The biggest change in US nuclear diplomacy over the last 60 years came in the Nuclear Non-Proliferation Act of 1978. The negotiations over that law were difficult, complex, and sometimes contentious, stressing relations between Congress and the president. But ultimately, the bill passed with only three dissenting votes in the Senate and none in the House of Representatives. The law significantly strengthened US nonproliferation efforts in important ways that ultimately strengthened international efforts as well. That change was worthwhile, as it corrected the overly lax approach to nuclear exports that contributed to the proliferation threats of the 1970s.
Now, as then, the stakes for US nuclear diplomacy are high enough, in terms of advancing American national security, environmental, and economic interests, that we should be able to summon the spirit of Michigan Senator Arthur Vandenberg—and the Nuclear Non-Proliferation Act of 1978—and agree that, when it comes to vital national security issues such as nuclear terrorism and weapons proliferation, "politics stops at the water's edge." The time has come for a new consensus in American nuclear diplomacy.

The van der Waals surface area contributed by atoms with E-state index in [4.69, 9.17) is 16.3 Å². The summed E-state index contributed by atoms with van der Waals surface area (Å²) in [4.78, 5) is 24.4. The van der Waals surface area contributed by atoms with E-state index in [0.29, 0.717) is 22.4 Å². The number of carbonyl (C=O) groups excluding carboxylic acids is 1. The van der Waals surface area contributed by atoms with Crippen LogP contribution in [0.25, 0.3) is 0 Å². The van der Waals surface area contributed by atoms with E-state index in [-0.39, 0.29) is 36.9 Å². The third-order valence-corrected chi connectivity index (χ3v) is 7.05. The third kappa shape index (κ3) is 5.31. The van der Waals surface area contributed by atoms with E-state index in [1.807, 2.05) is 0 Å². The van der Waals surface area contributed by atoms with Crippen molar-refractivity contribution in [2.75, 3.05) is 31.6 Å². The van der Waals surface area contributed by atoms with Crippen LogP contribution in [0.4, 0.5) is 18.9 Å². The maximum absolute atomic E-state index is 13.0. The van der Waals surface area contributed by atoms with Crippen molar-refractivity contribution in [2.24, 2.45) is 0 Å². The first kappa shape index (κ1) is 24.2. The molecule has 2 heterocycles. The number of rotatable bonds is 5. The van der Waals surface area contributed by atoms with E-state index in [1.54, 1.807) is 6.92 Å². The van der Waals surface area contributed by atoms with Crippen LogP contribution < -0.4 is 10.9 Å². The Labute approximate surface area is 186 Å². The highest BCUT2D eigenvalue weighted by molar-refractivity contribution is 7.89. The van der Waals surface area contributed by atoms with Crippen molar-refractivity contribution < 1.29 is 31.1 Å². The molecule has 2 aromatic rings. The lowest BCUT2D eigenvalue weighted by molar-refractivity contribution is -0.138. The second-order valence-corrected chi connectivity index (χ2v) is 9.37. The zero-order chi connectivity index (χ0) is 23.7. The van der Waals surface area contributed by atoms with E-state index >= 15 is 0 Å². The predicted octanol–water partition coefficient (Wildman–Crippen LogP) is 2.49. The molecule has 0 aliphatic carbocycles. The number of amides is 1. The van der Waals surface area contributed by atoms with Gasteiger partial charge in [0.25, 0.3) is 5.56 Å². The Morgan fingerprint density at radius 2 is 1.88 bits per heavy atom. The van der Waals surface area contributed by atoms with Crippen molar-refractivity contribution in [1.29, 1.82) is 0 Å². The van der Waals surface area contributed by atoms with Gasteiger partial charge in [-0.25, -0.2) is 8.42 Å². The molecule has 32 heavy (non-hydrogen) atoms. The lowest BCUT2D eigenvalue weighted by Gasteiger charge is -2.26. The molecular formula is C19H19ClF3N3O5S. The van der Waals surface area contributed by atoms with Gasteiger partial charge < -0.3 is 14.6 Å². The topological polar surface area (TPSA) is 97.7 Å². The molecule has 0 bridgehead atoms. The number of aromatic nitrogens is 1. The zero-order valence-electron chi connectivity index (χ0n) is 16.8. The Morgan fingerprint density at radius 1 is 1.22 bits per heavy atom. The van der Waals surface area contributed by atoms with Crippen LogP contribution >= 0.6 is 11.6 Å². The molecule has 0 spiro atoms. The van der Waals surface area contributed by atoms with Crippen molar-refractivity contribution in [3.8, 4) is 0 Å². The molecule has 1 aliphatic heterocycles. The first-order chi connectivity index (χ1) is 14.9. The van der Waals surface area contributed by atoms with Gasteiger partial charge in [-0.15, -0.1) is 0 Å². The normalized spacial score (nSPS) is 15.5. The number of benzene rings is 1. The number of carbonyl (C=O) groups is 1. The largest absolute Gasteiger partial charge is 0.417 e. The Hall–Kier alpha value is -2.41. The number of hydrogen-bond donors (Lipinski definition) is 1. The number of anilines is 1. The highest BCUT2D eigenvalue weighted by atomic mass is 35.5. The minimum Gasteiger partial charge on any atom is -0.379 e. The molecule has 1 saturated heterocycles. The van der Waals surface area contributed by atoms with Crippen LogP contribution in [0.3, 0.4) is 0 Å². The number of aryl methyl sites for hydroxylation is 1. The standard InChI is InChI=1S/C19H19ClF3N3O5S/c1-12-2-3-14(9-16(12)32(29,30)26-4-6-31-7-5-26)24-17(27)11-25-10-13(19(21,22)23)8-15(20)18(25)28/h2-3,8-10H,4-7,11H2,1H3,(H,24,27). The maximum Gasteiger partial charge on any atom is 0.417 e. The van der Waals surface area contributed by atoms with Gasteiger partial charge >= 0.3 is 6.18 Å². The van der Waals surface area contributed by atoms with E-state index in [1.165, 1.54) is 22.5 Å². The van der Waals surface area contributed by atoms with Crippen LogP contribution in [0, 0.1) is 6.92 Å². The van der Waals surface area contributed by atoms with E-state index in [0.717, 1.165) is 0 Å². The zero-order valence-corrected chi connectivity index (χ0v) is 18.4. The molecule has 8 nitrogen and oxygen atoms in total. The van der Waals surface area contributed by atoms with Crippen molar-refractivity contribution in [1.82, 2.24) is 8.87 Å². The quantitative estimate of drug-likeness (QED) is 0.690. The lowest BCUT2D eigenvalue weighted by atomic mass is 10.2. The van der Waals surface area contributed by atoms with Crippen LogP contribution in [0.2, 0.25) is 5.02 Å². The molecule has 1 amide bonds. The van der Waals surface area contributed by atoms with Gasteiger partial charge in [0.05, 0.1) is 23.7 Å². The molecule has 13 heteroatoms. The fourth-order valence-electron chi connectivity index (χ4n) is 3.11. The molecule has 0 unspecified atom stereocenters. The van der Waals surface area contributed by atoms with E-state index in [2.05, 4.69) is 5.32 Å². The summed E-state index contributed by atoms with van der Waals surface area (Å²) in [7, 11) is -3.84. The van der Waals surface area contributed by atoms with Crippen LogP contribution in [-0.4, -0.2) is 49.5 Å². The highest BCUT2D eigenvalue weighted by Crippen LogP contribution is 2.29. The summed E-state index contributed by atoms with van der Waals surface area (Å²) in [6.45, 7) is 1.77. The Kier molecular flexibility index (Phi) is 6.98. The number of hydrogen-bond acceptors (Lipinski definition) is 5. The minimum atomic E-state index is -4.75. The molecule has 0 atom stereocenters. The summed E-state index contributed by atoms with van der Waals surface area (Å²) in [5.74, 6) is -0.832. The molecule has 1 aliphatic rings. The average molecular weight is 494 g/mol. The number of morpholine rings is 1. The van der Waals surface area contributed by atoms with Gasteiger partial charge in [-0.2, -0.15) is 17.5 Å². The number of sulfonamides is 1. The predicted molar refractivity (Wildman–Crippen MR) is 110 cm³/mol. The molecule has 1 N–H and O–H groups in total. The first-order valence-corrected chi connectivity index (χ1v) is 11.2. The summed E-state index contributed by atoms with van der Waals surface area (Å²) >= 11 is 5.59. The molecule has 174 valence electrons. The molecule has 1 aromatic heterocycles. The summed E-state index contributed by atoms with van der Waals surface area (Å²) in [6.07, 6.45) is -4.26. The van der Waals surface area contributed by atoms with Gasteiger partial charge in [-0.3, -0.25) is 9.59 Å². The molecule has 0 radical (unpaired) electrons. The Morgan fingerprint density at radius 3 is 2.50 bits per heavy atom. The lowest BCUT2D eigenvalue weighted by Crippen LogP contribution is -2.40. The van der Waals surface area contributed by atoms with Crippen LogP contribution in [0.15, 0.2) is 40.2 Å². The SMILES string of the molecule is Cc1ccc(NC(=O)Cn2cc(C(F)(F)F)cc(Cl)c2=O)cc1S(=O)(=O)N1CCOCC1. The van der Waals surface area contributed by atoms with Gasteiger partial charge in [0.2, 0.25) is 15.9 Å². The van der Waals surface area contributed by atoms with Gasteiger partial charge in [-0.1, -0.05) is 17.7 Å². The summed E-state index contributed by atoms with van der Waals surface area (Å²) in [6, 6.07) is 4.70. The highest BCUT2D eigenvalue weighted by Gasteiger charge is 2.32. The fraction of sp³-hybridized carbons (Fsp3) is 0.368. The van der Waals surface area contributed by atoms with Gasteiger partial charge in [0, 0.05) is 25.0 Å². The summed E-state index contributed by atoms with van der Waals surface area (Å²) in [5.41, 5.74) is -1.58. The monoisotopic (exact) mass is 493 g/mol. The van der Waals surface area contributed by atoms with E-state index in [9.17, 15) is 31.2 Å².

Daniel B. Poneman is a senior fellow with the Belfer Center for Science and International Affairs at Harvard's Kennedy School of Government, and was the deputy secretary of energy from 2009 through 2014. He is the president and chief executive officer of Centrus Energy Corp., which provides nuclear fuel to utilities and has business interests in some of the sectors discussed in the report. Mr. Poneman wrote this report in his private capacity, and all opinions expressed are his alone.
This article is drawn in part from the author's report, "American Nuclear Diplomacy: Forging a New Consensus to Fight Climate Change and Weapons Proliferation," which was published and funded by the Harvard Kennedy School's Belfer Center for Science and International Affairs.
Notes on contributor
Daniel B. Poneman is the president and chief executive officer of Centrus Energy Corp. From 2009 to 2014, he was the deputy secretary of energy, in which capacity he also served as the chief operating officer of the Energy Department. In prior tours in government, he served as a White House fellow and as the director of defense policy and arms control for the National Security Council. From 1993 through 1996, he was a special assistant to the president and the senior director for nonproliferation and export controls at the National Security Council.